sed by the soldiers as a pusillapimous person, and slain by treachery in the middle of the market place at Rome, and Otho was made exuperor; with his expedition against the commanders of Vitellius, and his destruction thereupon; and besides what troubles there were under Vitellius, and the fight that was about the Capitol; as also hov Antonius Pri. mus and Mucianus slew Vitellius and his German legions, and thereby put an end to that civil war; I have omitted to give an exact account of them because they are well knowo by all, and they are described by a great number of Greek and Roman authors: yet for the sake of the connexion of matters, and that my history may not be incoherent, I have just touched upon every thing briefly. Wherefore Vespasian put off at first his expedition against Jerusalem, and stood waiting whether the empire would be transferred after the death of Nero. Moreover, when he heard that Galba was made emperor, he attempted nothing, till he also should send him some directions about the war; however he sent his soo Titus to him, to salute him; and to receive his com mands about the Jews. Upon the very same errand did king Agrippa sail along with Titus to Galba : but as they were sailing in their long ships by the coasts of Achaia, for it was winter time, they heard that Galba was slain, before they could get to him, after he had reigned seven months and as many days. After whom Otho took the government, and undertook the management of public affairs. So Agrippa resolved to go on to Rome, without any terror on account of the change in the government; but Titus, by a divine impulse, sailed back from Greece to Syria and came in great haste to Cæsarea to his father. And now they were both in suspense about the public affairs, the Roman empire being then in a fluctuating condition, and did not go on with their expedition against the Jews; but thought that to make any attack upon foreigners was now upseasonable, on account of the solicitude they were in for their own country.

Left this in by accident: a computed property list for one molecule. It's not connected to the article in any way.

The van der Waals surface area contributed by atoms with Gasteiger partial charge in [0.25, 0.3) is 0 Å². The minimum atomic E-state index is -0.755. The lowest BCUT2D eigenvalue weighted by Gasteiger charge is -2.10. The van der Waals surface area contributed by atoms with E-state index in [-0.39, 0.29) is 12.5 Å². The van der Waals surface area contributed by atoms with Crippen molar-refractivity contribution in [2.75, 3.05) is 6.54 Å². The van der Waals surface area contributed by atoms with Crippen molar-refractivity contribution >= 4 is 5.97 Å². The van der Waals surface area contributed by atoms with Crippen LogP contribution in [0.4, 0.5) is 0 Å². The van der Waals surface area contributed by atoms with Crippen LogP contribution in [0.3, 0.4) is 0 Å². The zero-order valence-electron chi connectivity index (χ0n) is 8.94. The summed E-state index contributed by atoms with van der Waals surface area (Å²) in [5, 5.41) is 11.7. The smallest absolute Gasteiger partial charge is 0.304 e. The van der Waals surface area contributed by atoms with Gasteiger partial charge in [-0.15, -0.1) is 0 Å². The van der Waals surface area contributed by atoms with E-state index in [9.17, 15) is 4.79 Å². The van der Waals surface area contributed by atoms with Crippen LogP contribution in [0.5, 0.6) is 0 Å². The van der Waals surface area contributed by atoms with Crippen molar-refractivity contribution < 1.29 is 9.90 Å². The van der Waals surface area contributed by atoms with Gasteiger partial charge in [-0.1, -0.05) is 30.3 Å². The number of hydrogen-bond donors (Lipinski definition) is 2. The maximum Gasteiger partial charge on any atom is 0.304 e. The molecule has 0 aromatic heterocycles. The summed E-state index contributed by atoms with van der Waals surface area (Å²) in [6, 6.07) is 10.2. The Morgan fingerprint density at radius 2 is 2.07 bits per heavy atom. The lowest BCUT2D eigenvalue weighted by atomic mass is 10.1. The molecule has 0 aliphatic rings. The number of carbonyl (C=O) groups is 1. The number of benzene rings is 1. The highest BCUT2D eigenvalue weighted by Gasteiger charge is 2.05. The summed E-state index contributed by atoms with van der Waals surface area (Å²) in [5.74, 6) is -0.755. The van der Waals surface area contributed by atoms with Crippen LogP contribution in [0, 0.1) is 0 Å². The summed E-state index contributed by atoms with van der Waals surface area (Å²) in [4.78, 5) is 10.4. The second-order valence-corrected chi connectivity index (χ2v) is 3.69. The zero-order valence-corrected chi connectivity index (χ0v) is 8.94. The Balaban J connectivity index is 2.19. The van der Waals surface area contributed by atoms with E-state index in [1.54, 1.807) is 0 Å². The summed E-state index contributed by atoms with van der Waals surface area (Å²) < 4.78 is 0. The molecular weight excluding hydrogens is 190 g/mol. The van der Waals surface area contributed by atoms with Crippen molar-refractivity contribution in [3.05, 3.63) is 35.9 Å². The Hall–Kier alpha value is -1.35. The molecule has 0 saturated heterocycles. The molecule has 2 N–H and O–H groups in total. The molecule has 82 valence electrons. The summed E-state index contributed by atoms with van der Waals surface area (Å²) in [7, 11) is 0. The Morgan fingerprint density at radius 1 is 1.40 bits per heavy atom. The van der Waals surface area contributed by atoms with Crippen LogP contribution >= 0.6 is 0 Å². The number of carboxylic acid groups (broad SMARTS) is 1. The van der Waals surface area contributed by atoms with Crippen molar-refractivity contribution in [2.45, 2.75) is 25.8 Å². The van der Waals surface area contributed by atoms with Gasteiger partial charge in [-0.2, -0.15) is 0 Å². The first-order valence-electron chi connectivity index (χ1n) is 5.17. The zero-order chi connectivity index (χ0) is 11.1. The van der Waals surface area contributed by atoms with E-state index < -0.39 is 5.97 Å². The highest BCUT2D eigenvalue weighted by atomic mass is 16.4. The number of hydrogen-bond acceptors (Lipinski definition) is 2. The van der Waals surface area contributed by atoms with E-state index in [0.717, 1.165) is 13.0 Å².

2. And now there arose another war at Jerusalem. There was a son of Giora, one Simon, by birth of Gerasa, a young man, not so cnpning indeed as John Tof Gischala] who had already seized upon the city, but superior in strength of body tonius, and Dio more largely. However, we may observe with Ote lias; that Josephus writes the name of the second of them not Oto to, with many others, but Otho, with the coins. See also the sotein ch. si.